HousingIn The Newsregistry

Louisiana Banishes Registrants in the “Eye of the Storm”

With Hurricane Irma bearing down on Florida, I got to thinking about the registrants in tent cities, living under bridges, under causeways, behind abandoned buildings.  What’s going to become of them? Can they go to shelters? What’s the 1,000, 1,500 or 2,000 ft residency rule in a major disaster? Shelters are often set up in public schools.  What’s the ruling there?  Can a registrant go to a shelter in a storm?

And then I read an article out of WAFB/Louisiana about this very thing.

And it made my blood boil !

For the hurricane season in Louisiana, there is a plan to set up an evacuation shelter (a temporary tent city) for sex offenders in the northern part of East Baton Rouge Parrish. Apparently a new state law which went into effect in August has given sex offenders something akin to “leper status”  forcing them to be “housed away” from everyone else during mandatory evacuations.

And when I say “housed away” I mean “housed away”. Registrants are being kept so far away from everyone else, that the shelter being set up for sex offenders is in an isolated 1,800 acre area that is owned by the Louisiana State Police. The area which was chosen by the state’s Dept. of Social Services, was supposedly picked with an “awareness and sensitivity to people’s feelings, an area as remote as possible” according to DSS Spokeswoman Cleo joffrion Allen.

Now, I ask you, does this sound like DSS was the least bit concerned about the registrants sensitivity or feelings? This sounds like “banishment” to me.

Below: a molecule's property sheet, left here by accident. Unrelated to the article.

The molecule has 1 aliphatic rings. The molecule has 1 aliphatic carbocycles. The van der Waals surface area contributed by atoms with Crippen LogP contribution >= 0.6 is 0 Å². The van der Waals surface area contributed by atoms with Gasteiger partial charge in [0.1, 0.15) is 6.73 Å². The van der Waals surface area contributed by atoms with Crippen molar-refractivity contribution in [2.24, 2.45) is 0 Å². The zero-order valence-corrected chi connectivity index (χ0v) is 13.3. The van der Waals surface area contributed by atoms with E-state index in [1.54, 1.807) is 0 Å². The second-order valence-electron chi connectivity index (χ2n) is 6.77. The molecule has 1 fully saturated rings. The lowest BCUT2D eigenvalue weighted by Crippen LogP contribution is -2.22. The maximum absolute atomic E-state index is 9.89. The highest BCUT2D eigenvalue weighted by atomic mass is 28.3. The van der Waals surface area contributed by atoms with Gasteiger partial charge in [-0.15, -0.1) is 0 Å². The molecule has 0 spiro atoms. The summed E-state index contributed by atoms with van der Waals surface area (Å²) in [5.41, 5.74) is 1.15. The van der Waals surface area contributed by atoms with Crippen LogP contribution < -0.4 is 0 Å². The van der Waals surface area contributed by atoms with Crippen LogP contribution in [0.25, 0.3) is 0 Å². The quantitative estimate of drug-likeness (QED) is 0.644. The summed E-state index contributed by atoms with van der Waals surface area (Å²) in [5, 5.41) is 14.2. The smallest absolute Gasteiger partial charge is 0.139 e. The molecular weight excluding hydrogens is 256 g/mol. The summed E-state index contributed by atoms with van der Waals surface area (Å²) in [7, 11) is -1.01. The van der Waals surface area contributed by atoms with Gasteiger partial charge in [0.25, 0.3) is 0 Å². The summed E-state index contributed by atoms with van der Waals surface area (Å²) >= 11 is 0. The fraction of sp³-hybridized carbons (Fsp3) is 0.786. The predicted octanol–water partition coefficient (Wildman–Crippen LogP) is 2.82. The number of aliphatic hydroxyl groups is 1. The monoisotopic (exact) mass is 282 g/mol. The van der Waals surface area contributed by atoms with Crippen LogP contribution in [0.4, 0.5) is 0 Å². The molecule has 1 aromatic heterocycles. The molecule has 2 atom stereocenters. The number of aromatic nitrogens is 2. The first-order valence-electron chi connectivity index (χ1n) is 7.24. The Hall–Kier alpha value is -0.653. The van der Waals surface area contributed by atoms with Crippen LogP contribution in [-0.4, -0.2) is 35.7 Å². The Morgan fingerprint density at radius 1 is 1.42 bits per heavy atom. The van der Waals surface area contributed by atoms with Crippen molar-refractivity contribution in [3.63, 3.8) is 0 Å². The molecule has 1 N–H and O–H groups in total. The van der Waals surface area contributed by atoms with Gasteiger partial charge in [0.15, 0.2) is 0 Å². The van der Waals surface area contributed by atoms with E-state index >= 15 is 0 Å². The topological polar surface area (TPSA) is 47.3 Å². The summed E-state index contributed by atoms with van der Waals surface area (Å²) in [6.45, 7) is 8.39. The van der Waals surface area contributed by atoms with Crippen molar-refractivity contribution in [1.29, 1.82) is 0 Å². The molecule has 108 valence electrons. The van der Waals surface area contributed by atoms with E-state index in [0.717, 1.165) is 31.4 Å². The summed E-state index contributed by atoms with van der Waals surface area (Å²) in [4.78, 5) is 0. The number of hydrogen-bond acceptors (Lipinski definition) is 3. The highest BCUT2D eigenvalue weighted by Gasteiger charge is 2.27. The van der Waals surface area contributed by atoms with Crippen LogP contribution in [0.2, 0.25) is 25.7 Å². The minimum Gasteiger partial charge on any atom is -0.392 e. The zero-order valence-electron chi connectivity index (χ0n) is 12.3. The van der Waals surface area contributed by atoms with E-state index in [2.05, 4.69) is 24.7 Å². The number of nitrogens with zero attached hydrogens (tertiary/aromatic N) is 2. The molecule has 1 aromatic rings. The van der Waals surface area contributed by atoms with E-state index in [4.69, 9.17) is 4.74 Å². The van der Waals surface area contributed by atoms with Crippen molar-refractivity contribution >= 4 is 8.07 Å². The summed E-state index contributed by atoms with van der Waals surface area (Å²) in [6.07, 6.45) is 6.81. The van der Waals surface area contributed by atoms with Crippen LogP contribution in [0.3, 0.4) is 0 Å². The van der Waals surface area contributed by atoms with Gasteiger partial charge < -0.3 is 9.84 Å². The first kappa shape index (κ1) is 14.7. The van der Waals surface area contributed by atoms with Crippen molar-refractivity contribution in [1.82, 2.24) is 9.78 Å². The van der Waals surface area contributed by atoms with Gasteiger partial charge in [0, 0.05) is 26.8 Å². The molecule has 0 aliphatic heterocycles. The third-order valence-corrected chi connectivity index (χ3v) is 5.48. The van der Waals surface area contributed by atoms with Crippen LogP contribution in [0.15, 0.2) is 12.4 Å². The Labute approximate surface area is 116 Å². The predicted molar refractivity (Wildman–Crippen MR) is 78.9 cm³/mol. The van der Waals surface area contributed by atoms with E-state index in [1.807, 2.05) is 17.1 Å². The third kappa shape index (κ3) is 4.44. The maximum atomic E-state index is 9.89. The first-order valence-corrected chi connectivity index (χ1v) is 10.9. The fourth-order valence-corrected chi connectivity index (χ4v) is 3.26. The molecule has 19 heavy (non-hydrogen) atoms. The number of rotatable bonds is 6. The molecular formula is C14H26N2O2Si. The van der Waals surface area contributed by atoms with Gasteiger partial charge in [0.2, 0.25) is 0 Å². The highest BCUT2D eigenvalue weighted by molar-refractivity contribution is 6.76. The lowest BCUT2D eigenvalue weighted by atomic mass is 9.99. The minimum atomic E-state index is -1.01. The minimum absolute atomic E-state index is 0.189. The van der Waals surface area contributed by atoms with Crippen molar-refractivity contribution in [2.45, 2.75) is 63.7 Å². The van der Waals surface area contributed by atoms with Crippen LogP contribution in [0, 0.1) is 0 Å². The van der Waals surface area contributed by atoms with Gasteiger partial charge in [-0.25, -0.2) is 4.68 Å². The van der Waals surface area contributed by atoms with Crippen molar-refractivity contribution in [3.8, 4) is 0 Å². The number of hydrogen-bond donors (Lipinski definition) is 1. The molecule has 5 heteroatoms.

I mean really, nowadays don’t we try to keep families “together” during disasters, we even try to accommodate pets so they can stay with their families. Is Louisiana saying registrants don’t even deserve the same consideration as our pets?

The DSS spokesperson goes on to say that “the Louisiana State Police are planning a security system to keep people out, but it will not keep the registered sex offenders in.  They are free citizens who, if they come there for shelter, may come and go as they please.” “We have to remember that these individuals are free citizens who walk amongst us, even today.”

It sounds like she’s talking about a “zombie apocalypse”. “Registrants, they walk amongst us…..”

The tent city will offer segregated adult male/female temporary air conditioned structures with portable toilets and showers, with accomodations for up to 300 registrants. It will be ready for occupancy on Sept. 15.

OK, what’s happening to the registrants that are dealing with the remains of Hurricane Harvey, right now?  Where are they supposed to go? If they’ve lost their home whether it be brick and mortar or a tent, they need shelter NOW, they can’t wait until Sept. 15. Are they forbidden from going to any other shelters? Do we leave them out in the storm?

The isolated shelter will be put up at the beginning of hurricane season and taken down at the end of each hurrican season.

Like they said folks, it’s only temporary.

State and federal TV announcements for the general population in a national disaster go something like this “We’ll be here as long as you need us.”

But for registrants, it’s “We’re here for you, but only temporarily and not really here, but way, way, way over there, away from everyone else.”

And of course, as always, there are objections by residents living within miles of the temporary shelter. It’s the same,”not in my backyard” (even though it’s miles away) that we’ve heard before. It’s the “what about the safety of the children, the safety of the community” that we’ve heard before (even though there’s no safety statistics to back up their irrational fears).

But now there’s a new objection added “we’ve got enough displaced people here”, meaning “we don’t need that kind here”.

I wonder how many of those objectors would have a problem with being rescued in a flood if the only person with a boat was a registrant?

Think about that folks!



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